Dubai probing death of Briton in custody

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Dubai is investigating the death of a 39-year-old British man in custody in the Gulf emirate, the public prosecutor said on Monday.

"The Dubai Public Prosecutor, Essam al-Humaidan has announced that investigations into the death of British citizen Lee Bradley Brown are still underway," an English-language statement reported.

Earlier on Monday, the "Dubai Public Prosecution met with ... (Brown's) parents and allowed them to view and claim the body along with his personal effects," it added.

In a statement on Thursday, Dubai's public prosecutor said the Briton had died in police custody from suffocation, but media reports emerged alleging that he had been tortured.

"The post-mortem report ... had shown the death of the British tourist was caused by suffocation" from vomit in his respiratory tract, Humaidan has said, adding that "blood and urine tests... revealed traces of hashish in the blood of the deceased".

A spokesperson for the British embassy had told AFP that a Briton had died in police custody, and that "the embassy is in close contact with Dubai police and has been assured a full investigation will take place" into the circumstances surrounding his death.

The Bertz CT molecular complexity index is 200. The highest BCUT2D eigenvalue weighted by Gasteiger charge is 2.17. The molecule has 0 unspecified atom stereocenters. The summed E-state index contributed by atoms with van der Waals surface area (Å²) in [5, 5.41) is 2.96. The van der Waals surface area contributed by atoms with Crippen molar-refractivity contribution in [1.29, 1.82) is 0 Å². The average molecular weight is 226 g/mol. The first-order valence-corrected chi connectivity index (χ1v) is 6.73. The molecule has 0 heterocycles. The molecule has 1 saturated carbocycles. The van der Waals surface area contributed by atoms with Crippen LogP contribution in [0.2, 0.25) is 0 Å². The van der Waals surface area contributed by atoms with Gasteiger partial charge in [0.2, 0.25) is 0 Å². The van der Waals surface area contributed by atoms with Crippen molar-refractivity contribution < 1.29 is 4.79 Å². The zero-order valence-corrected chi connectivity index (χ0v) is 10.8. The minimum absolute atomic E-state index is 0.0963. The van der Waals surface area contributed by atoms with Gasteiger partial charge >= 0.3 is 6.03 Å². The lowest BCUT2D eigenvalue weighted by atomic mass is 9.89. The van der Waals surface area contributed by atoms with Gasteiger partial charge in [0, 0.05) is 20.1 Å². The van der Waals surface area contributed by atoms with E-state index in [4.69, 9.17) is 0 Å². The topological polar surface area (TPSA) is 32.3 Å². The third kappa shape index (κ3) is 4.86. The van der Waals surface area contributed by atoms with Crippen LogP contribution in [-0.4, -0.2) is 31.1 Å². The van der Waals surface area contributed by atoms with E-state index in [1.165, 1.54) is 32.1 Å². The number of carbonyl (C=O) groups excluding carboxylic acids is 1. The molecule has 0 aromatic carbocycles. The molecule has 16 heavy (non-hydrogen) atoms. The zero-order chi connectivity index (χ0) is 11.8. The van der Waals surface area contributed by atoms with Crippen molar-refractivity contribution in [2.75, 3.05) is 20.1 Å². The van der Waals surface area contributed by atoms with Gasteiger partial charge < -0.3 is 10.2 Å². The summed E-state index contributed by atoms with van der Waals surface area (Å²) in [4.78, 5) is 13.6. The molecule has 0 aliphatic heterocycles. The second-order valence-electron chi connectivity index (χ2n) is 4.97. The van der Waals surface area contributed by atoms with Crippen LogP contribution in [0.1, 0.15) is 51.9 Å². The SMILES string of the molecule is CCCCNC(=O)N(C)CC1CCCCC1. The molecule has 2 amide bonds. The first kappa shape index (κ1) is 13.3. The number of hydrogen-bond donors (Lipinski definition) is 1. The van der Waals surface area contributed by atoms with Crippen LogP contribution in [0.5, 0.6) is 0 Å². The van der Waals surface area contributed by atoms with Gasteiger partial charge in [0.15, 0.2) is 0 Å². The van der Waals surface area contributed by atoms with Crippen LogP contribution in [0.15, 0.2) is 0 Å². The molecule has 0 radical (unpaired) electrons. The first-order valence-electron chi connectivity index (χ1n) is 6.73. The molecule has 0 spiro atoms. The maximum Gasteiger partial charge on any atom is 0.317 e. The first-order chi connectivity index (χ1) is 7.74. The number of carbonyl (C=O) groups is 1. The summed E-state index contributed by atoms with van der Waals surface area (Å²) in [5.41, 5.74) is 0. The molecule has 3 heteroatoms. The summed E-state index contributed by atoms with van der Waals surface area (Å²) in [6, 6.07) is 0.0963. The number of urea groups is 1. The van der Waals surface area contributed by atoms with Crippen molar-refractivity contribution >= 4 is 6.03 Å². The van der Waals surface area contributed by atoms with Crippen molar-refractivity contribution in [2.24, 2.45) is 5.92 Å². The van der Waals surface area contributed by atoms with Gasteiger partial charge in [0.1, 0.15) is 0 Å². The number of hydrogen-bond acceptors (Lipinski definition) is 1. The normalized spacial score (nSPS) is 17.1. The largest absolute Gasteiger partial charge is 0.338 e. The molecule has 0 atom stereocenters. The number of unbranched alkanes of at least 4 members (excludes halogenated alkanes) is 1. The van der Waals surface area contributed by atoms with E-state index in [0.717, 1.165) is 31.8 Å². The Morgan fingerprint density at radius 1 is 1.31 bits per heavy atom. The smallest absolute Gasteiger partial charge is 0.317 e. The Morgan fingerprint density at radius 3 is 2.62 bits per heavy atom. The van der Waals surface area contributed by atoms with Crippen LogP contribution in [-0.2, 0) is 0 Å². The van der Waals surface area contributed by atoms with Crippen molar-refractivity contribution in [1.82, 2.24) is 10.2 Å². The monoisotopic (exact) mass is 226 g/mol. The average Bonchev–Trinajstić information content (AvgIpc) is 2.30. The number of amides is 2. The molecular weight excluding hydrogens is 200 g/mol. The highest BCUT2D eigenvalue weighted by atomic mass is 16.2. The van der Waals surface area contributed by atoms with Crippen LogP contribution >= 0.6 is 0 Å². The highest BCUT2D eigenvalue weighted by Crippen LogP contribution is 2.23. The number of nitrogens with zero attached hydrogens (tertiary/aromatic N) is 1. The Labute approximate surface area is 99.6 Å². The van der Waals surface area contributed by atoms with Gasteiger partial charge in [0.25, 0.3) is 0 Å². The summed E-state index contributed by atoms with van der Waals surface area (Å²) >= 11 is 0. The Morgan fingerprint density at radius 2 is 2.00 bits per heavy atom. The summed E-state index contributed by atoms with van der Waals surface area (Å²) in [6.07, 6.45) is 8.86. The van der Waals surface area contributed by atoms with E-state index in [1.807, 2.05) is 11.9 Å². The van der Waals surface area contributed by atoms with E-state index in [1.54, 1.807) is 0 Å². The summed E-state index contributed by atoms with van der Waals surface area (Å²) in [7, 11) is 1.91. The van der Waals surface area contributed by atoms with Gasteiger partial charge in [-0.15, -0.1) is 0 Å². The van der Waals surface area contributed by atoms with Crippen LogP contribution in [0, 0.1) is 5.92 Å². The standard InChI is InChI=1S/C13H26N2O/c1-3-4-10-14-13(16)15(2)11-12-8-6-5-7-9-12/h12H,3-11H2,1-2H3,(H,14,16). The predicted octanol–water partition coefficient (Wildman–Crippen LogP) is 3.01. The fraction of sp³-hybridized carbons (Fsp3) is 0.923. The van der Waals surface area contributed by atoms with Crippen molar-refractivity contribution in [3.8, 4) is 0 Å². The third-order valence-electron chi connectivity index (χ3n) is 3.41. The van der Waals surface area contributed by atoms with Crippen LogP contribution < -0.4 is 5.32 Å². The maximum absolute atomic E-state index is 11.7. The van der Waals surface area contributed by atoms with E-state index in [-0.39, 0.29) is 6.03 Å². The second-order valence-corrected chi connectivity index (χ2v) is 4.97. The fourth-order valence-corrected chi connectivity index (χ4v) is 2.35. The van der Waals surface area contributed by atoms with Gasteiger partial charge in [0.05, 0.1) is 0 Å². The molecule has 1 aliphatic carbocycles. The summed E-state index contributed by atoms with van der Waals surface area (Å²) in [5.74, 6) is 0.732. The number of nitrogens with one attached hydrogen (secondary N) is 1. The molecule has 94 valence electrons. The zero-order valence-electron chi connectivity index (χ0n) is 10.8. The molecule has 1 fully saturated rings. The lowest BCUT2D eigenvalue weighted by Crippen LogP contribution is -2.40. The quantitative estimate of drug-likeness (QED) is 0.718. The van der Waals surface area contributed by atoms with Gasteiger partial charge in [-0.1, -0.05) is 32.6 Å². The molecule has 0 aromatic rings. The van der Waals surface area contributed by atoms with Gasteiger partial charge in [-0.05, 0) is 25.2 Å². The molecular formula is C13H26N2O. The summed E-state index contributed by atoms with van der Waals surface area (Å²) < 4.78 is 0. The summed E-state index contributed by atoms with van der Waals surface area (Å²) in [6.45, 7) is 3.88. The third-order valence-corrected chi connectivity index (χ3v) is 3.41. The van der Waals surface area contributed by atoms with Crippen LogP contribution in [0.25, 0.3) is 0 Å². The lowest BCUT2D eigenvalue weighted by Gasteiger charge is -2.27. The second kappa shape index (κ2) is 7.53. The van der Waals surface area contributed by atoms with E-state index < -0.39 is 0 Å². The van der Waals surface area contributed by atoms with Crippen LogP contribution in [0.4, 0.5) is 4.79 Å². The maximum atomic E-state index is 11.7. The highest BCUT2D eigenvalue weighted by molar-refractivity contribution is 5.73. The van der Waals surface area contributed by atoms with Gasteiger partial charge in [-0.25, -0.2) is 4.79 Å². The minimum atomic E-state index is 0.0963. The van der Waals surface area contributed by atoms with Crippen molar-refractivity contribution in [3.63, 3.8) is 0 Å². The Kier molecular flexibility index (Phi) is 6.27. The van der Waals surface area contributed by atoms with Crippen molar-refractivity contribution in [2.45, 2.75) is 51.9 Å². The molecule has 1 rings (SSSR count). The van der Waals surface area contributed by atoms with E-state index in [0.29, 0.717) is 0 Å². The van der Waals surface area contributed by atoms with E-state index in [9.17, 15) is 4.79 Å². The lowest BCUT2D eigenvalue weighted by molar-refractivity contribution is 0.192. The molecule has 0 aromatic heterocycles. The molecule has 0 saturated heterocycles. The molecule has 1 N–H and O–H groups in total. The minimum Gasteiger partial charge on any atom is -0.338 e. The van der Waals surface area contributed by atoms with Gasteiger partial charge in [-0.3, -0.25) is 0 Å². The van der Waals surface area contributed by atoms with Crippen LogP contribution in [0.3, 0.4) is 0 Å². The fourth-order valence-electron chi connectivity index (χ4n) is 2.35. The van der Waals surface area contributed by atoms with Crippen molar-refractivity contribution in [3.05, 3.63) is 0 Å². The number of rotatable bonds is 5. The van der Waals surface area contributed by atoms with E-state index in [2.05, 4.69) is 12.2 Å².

Brown, whom local newspaper 7Days said was a tourist, died in his cell on April 11, nearly a week after being arrested, the English-language daily said.

According to the report, the British embassy "said it had been contacted by the 39-year-old's family, who claimed Brown was beaten by police officers during his detention".

The embassy spokesperson said there was no immediate confirmation of any torture.

Humaidan said in the statement that Brown was jailed for "verbal and physical assault on female staff of the Burj Al-Arab Hotel", the iconic sail-shaped hotel that bills itself as seven-star.

Brown attempted to push a female staff member off one of the sixth-floor internal balconies before being restrained by other hotel staff, Humaidan said.

Dubai, a popular destination for British tourists and expatriate workers, has occasionally come under fire from human rights groups over harsh detention conditions.

© 2011 AFP

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